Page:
Passing of King Moshoeshoe Spotlights One of the Last Monarchies in Africa FEUDAL POLITICS

By Judith Matloff, writer of The Christian Science Monitor | The Christian Science Monitor, January 23, 1996 | Go to article overview

Passing of King Moshoeshoe Spotlights One of the Last Monarchies in Africa FEUDAL POLITICS


Judith Matloff, writer of The Christian Science Monitor, The Christian Science Monitor


WHEN the king of Lesotho died last week in a car crash, even his political opponents whom he ousted in a palace coup stepped forth to mourn him.

Most African kings are little more than tribal figureheads with limited power. But not in Lesotho, the tiny mountain country stuck in the middle of South Africa.

As head of state, King Moshoeshoe II had an almost mythical stature among the nation's 1.7 million people, many of them herders who see him as the ultimate shepherd of men.

"The king is a symbol of unity. We look upon him as an umbrella which protects us from the scorching sun," says Francis Chiya, mourning in a remote mountain village in the middle of the country. "I feel like I have lost a great father."

He and thousands of fellow hillside villagers were planning to trek for several hours on their hardy ponies, the main source of transport in the isolated peaks, to attend the king's burial this weekend at the royal graveyard near the capital, Maseru.

The residents cloaked in their all-purpose blankets seem frozen in time, their lives governed by a feudal-like system of chiefs and superstition.

For a nation of herders, no one thought it odd that the monarch had been checking up on his cattle at 1 a.m. before his fatal ride on a treacherous winding peak. In this largely rural nation, livestock are taken seriously as symbols of wealth and worth and the king was seen to be acting as a thoroughly responsible Basotho by making sure his animals were safe at such an hour.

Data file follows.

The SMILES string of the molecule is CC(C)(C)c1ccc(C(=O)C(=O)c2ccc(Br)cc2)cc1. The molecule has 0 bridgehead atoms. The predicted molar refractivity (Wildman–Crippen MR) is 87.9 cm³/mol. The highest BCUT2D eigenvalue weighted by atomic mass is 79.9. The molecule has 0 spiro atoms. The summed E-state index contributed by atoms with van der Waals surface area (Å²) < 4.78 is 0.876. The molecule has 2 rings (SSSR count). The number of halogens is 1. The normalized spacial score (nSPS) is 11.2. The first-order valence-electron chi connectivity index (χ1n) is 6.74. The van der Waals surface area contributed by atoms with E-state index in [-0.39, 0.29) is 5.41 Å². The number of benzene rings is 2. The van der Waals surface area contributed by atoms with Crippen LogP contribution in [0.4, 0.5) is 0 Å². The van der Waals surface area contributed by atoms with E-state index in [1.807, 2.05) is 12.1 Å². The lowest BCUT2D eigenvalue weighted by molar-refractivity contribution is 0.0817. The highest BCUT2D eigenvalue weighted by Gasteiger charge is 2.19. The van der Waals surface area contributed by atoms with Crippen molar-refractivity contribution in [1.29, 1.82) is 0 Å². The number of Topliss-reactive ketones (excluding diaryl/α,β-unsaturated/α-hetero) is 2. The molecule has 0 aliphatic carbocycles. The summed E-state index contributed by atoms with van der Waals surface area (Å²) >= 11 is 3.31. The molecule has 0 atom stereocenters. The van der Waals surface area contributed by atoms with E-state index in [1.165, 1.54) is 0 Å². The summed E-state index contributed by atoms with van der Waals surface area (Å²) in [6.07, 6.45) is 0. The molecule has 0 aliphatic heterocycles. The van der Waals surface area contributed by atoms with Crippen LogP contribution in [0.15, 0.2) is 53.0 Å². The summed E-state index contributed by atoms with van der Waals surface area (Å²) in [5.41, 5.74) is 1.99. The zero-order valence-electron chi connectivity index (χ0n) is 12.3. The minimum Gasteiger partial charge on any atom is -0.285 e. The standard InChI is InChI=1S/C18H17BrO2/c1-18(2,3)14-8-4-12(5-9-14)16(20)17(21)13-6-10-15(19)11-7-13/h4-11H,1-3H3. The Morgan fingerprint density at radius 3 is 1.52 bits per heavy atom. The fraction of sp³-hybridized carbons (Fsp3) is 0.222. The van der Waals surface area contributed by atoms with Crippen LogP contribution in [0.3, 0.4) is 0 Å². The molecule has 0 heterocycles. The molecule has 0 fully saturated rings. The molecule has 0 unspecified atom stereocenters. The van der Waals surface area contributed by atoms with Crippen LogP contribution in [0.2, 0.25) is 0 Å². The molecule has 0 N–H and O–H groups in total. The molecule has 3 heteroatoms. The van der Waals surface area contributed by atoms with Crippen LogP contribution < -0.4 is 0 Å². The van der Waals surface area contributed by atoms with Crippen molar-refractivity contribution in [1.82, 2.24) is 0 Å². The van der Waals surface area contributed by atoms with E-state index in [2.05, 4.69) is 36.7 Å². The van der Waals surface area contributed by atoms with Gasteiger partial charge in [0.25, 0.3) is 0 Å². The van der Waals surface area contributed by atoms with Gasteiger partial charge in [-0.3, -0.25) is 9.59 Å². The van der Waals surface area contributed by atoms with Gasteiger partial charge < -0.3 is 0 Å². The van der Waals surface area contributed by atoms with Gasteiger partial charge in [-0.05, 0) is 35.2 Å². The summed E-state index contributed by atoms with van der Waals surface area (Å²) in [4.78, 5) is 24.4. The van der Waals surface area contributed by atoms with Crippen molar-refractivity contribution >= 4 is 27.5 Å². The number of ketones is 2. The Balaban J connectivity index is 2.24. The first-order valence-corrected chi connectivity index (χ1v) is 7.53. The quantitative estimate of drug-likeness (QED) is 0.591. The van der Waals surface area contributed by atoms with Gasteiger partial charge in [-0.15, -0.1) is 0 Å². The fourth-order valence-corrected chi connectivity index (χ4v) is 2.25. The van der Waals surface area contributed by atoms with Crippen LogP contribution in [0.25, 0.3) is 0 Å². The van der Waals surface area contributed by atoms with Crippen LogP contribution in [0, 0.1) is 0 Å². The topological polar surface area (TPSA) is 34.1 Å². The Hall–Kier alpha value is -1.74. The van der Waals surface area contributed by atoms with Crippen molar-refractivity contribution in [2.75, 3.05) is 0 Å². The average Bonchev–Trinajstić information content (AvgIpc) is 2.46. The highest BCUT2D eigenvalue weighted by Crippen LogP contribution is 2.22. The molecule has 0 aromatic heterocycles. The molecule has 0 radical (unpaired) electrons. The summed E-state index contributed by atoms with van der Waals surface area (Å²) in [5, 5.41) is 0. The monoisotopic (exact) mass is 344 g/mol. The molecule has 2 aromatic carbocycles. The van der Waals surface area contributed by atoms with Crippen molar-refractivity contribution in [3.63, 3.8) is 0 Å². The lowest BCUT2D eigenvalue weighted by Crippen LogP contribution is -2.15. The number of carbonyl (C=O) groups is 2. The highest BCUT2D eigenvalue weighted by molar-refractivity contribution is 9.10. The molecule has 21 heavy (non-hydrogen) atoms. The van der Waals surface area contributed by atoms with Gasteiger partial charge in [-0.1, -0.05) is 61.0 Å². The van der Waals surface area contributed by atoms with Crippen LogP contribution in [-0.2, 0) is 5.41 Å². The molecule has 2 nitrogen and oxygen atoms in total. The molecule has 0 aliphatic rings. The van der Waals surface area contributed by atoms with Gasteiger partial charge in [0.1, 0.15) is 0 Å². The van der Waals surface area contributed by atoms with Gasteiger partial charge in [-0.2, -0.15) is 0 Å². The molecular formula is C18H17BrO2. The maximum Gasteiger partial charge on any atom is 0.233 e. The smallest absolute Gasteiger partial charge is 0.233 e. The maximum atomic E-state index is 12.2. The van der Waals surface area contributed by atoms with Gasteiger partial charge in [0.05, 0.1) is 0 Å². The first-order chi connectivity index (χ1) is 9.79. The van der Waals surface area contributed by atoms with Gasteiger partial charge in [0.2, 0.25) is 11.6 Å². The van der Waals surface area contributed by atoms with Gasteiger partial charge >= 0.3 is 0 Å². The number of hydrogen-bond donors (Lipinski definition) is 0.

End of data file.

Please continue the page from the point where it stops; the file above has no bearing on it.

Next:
Moshoeshoe II, the direct descendent of the founding father of Lesotho, is the only royal head of state in Africa aside from Swaziland. Other monarchs, such as Zulu King Goodwill Zwelithini of South Africa, are battling to maintain influence in competition with modern-day political parties and other tribes.

But the Lesotho monarchy seems to have an enduring place in the hearts and minds of the nation's largely homogeneous Basotho ethnic group.

"The monarchy will remain in Lesotho for a long time. It is rooted in the people and is a source of grass-roots unity. There must be someone on the throne," says Gilbert Ramolahluane, assistant secretary general of the ruling Basotho Congress Party (BCP), whose democratically elected government Moshoeshoe briefly toppled in a 1994 palace coup.

He and other politicians say the monarchy has the potential to create an oasis of stability on a continent of turmoil.

Protected by monarchy

The role of the king and his 22 primary chiefs has also been a unifying force in protecting the identity of Lesotho, which has struggled over the past three centuries to retain a sense of independence.

The economy is dependent on South Africa, which is the primary source of income for thousands of Lesotho migrant workers. If it were not for the kingdom, many locals say, Lesotho would be swallowed up by South Africa.

Despite its proximity to the giant surrounding state, during the later years of minority white rule in South Africa Lesotho's government asserted its independence by giving haven to black liberation activists of Nelson Mandela's African National Congress. …

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